Putting Yourself Out There: Taking Steps to Land a Job

by Danielle Dresden

Networking for a Job

Little kids are naturals at it. “Look at me!” they shout joyfully before they splash into the water, or simply hop on one foot for a really long time.

I love both how kids see the excitement in life’s little adventures, and how directly they ask for attention.

I wish I wasn’t so bad at it myself. Given a choice between stepping forward and hanging back, nine times out of ten I’ll head for the shadows.

This is positively weird considering I make part of my living as a professional actor, but it’s not a good idea no matter what profession you’re in.

Getting noticed is the key to getting work of any kind. And these days, with fewer jobs and more ways to promote yourself, simply answering ads and sending in resumes is a sure way to get stuck on the sidelines.

Here are some not so fun facts that could prompt even the most reluctant to jump into the deep end of the networking pool.

According to Dan Schawbel, who writes at www.mashable.com, due to a 13% decrease in online job postings there are now 3.3 job seekers for each job. Furthermore, he said one in five hiring managers uses social networks for background checks, and recruiters are increasingly turning to LinkedIn as a way to source candidates.

So get out there and start tweeting, following, posting and making a name for yourself in cyberspace.

It might feel like you’re splashing around, shouting “Look at me!” and in a way you are, but remember the one essential rubric for successful social networking – give away before you try to get. Follow and read blogs from people working in the fields which interest you. Make comments on their posts. Answer questions and make connections. You’ll start to feel more comfortable in this world.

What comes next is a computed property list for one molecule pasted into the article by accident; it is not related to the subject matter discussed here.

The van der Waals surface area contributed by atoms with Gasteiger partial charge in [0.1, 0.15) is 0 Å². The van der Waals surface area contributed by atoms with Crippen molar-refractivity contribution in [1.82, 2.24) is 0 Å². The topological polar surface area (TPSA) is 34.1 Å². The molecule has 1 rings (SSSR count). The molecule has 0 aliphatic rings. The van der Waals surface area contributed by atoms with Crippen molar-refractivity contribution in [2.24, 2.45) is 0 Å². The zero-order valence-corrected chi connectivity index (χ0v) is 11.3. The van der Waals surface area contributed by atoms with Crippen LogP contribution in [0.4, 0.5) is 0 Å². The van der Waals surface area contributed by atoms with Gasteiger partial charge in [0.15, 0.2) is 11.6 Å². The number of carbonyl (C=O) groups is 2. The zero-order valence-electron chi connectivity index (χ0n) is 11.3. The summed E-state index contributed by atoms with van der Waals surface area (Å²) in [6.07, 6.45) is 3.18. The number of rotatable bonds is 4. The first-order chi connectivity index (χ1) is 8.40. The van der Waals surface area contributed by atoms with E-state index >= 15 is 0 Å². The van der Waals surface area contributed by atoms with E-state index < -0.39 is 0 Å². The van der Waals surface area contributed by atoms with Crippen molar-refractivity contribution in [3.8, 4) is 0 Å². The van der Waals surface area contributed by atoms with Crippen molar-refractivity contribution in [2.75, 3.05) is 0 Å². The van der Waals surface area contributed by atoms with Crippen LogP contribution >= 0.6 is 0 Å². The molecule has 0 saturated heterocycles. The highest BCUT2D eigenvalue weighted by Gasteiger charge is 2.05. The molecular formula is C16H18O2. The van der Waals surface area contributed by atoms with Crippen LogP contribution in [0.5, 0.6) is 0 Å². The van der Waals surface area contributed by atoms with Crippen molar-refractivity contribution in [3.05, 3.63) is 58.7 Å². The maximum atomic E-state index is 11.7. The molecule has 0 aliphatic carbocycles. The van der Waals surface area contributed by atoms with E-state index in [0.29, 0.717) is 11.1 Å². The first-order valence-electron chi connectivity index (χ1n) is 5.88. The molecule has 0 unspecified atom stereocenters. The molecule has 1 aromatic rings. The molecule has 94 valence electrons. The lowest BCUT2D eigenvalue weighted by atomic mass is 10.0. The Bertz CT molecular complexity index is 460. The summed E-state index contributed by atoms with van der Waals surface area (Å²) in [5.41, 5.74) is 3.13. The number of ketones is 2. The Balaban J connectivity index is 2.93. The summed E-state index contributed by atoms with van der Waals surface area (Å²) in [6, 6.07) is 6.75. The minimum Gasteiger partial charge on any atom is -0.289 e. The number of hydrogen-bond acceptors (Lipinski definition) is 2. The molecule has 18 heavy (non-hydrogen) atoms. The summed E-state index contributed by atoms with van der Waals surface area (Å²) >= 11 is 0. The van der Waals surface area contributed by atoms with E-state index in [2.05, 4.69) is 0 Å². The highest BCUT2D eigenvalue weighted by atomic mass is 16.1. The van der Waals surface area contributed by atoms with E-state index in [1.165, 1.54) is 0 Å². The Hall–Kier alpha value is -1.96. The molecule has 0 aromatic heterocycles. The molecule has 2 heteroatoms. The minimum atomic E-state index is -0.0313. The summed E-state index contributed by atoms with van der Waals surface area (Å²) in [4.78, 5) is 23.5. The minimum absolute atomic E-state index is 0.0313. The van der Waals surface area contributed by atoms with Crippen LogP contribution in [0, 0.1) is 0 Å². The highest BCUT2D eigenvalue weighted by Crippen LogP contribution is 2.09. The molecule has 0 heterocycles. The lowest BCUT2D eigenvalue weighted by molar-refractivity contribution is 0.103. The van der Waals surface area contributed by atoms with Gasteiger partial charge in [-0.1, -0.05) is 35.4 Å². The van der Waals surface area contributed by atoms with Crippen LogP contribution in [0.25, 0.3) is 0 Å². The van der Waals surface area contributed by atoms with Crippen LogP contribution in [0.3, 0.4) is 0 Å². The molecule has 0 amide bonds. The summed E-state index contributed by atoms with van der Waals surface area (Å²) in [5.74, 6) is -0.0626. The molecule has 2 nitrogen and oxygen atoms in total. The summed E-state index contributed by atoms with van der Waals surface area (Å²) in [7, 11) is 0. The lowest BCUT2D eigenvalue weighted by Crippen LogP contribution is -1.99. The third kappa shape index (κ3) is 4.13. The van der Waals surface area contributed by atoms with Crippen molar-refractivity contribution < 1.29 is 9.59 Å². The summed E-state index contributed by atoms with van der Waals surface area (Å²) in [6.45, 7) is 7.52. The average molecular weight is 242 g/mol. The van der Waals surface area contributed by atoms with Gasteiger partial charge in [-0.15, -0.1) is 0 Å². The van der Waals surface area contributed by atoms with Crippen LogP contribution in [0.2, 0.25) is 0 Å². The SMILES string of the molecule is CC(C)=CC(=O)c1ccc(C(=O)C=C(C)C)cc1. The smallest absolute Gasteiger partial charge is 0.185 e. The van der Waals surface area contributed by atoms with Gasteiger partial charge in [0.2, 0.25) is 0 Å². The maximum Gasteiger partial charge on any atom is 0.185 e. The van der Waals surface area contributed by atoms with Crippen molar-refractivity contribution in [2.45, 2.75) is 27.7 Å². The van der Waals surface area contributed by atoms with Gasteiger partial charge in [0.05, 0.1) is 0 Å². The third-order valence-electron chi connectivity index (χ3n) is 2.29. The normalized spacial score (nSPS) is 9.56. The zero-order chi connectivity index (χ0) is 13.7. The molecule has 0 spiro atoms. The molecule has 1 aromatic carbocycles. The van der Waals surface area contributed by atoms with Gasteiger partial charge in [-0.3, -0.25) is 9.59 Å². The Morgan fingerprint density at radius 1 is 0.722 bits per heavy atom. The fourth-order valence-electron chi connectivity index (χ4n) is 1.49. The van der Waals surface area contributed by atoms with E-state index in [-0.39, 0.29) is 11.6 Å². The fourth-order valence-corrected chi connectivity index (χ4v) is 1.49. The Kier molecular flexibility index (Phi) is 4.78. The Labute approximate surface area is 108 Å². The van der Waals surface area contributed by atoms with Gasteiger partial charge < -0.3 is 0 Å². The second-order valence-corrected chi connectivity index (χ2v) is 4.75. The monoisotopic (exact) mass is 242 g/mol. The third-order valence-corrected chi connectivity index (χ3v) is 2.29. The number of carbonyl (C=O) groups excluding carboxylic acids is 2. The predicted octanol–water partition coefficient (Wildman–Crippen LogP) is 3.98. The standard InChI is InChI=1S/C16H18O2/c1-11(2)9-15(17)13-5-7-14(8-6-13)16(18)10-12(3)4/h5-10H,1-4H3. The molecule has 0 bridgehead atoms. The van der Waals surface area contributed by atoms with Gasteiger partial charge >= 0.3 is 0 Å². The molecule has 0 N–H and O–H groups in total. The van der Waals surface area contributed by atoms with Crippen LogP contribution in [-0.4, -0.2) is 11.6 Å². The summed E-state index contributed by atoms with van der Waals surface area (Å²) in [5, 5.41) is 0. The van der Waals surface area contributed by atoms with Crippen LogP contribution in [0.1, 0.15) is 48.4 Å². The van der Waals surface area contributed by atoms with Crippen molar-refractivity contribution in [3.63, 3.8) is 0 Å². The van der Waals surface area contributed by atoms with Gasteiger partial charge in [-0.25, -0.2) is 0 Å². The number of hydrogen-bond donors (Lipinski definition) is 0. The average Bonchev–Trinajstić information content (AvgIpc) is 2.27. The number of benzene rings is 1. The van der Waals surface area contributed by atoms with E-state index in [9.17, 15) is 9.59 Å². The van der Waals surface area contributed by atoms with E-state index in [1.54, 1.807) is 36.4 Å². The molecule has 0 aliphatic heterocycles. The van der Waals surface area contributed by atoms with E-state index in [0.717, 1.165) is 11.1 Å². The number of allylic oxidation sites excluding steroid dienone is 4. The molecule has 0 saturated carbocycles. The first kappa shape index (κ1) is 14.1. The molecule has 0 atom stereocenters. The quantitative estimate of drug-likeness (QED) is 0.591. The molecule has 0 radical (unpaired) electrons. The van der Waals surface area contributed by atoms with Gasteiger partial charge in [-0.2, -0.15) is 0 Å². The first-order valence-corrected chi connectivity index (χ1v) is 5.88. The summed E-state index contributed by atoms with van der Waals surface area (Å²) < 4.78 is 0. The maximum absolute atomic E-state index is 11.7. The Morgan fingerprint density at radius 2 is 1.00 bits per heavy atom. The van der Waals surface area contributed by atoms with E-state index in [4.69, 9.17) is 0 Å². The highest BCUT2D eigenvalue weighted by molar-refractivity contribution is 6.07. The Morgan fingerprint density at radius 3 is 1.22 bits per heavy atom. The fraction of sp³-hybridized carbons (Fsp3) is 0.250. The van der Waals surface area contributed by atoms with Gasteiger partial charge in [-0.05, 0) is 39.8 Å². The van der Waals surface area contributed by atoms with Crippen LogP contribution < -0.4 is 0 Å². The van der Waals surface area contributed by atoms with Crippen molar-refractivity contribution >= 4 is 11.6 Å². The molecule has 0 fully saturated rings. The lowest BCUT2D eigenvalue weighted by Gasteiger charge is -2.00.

One reason I don’t feel uncomfortable about asking for attention on stage is that I figure the audience knew what they were getting. Going into the theater, they knew they would be asked to watch something.

Guess what? People going to social and professional networking sites know they’re going to be asked to pay attention to others, too. In fact, that’s why they’re there.

And just as those who have a lot of money understand that they’ll be asked to donate portions of it to charity, people with job openings expect candidates will be asking them for work.

Not only that, they hope they will.

This means that actively engaging with others when you’re online or at networking events isn’t being pushy at all. It’s simply acknowledging that you’re all there for similar reasons and jumping in.

Have you found any techniques or approaches that help you “Put yourself out there” that you’d like to share?

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